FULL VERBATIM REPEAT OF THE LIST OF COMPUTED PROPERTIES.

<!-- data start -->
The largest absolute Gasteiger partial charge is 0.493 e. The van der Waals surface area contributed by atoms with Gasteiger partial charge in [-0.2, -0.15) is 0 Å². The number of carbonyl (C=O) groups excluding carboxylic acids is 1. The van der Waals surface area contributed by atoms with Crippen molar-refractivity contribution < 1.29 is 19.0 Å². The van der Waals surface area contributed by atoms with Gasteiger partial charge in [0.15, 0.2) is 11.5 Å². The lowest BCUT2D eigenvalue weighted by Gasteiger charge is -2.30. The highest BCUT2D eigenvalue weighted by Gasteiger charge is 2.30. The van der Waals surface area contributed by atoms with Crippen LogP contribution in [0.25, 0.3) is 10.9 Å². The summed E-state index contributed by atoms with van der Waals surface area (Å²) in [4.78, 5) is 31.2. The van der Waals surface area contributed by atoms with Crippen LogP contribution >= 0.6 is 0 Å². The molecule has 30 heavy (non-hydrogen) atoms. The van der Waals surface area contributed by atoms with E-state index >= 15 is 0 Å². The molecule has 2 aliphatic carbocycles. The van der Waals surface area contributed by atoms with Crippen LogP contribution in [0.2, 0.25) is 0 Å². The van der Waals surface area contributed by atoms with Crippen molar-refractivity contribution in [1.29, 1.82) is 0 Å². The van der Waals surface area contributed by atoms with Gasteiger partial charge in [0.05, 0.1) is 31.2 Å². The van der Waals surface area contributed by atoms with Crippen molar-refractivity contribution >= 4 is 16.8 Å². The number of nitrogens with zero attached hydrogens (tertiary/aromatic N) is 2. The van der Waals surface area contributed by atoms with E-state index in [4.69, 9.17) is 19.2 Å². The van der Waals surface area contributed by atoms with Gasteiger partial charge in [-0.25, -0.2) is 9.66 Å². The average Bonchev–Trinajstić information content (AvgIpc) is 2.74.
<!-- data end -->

The largest absolute Gasteiger partial charge is 0.493 e. The van der Waals surface area contributed by atoms with Gasteiger partial charge in [-0.2, -0.15) is 0 Å². The number of carbonyl (C=O) groups excluding carboxylic acids is 1. The van der Waals surface area contributed by atoms with Crippen molar-refractivity contribution < 1.29 is 19.0 Å². The van der Waals surface area contributed by atoms with Gasteiger partial charge in [0.15, 0.2) is 11.5 Å². The lowest BCUT2D eigenvalue weighted by Gasteiger charge is -2.30. The highest BCUT2D eigenvalue weighted by Gasteiger charge is 2.30. The van der Waals surface area contributed by atoms with Crippen LogP contribution in [0.25, 0.3) is 10.9 Å². The summed E-state index contributed by atoms with van der Waals surface area (Å²) in [4.78, 5) is 31.2. The van der Waals surface area contributed by atoms with Crippen LogP contribution >= 0.6 is 0 Å². The molecule has 30 heavy (non-hydrogen) atoms. The van der Waals surface area contributed by atoms with E-state index >= 15 is 0 Å². The molecule has 2 aliphatic carbocycles. The van der Waals surface area contributed by atoms with Crippen LogP contribution in [0.2, 0.25) is 0 Å². The van der Waals surface area contributed by atoms with Crippen molar-refractivity contribution in [1.29, 1.82) is 0 Å². The van der Waals surface area contributed by atoms with Gasteiger partial charge in [0.05, 0.1) is 31.2 Å². The van der Waals surface area contributed by atoms with Crippen molar-refractivity contribution >= 4 is 16.8 Å². The number of nitrogens with zero attached hydrogens (tertiary/aromatic N) is 2. The van der Waals surface area contributed by atoms with E-state index in [4.69, 9.17) is 19.2 Å². The van der Waals surface area contributed by atoms with Gasteiger partial charge in [-0.25, -0.2) is 9.66 Å². The average Bonchev–Trinajstić information content (AvgIpc) is 2.74.